- US jobless claims totaled 745,000 last week, a slight increase from the prior week’s revised 736,000 total.
- The reading comes in just below the consensus economist estimate of 750,000 claims.
- Continuing claims dropped to 4.3 million for the week that ended February 20.
- Visit the Business section of Insider for more stories.
The number of people filing for unemployment insurance in the US rose less than estimated as Democrats neared a critical vote on President Joe Biden’s stimulus proposal.
New jobless claims reached an unadjusted 745,000 for the week that ended Saturday, according to the Labor Department. The median estimate from economists surveyed by Bloomberg was for 750,000 claims. The reading comes in above the previous week’s revised count of 736,000 claims.
Continuing claims, which track Americans receiving unemployment benefits, declined to 4.3 million for the week that ended February 20, in line with economist expectations.
“We expect the trend to fall sharply over the next few months, provided the new Covid variants don’t trigger a spring wave in cases and, more importantly, hospitalizations,” Ian Shepherdson, chief economist at Pantheon Macroeconomics, said. “The jury is still out.”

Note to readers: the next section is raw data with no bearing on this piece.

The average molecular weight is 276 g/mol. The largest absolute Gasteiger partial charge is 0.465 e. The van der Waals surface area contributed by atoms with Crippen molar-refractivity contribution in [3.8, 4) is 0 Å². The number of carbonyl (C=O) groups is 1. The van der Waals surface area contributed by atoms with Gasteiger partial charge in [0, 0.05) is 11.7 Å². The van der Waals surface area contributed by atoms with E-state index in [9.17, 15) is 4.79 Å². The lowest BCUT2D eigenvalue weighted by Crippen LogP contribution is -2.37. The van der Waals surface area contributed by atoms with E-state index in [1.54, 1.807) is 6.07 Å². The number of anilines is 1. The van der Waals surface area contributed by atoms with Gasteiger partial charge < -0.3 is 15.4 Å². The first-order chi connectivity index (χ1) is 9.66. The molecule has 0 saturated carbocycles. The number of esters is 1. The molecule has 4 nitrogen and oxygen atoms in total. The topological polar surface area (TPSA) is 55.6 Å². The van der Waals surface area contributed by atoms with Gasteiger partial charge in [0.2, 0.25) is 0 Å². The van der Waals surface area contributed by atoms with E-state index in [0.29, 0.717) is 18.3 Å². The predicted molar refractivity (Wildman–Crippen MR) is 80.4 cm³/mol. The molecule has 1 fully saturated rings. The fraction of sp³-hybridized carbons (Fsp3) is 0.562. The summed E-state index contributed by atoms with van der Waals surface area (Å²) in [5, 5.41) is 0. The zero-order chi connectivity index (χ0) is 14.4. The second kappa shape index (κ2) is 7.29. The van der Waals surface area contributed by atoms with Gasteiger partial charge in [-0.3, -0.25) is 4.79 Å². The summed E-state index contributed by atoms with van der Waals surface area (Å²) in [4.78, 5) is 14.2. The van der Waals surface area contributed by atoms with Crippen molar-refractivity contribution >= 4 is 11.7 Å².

More than 80 million filings for unemployment benefits have been made since claims first shot higher nearly one year ago. That sum dwarfs the 37 million filings made during the Great Recession. All weekly readings since March still exceed the high of 665,000 from the previous downturn.
The claims data comes one day after ADP published its monthly count of private payroll additions. The US private sector added 117,000 jobs in February, according to the Wednesday report. The gains come in well below the 200,000 private payrolls expected by economists, signaling a weaker labor market recovery than hoped.
A more detailed look at how hiring fared last month will emerge when the Bureau of Labor Statistics publishes its monthly nonfarm payrolls data. Economists expect the report to show the US adding 198,000 payrolls in February.
The millions of Americans still jobless could soon receive fresh aid from Washington. House Democrats approved the $1.9 trillion American Rescue Plan Act on Saturday, teeing the stimulus package up for a Senate vote in the coming days. The deal includes $1,400 direct payments, a $400 boost to unemployment benefits, and state and local government aid.
Democrats are still split on some tenets of the package. More moderate members of the party have pushed a smaller, $300-per-week supplement to federal unemployment insurance. Others are debating whether the boost should end in August as established in the package or in September.
Compromises have already been made as a result of this moderate pressure. Biden on Wednesday approved a faster phaseout for stimulus checks that leaves individuals earning more than $80,000 and couples making more than $160,000 without payments.
With the Senate vote looming and Democrats needing all 50 Senate members to back the measure, additional changes could be made to shore up support.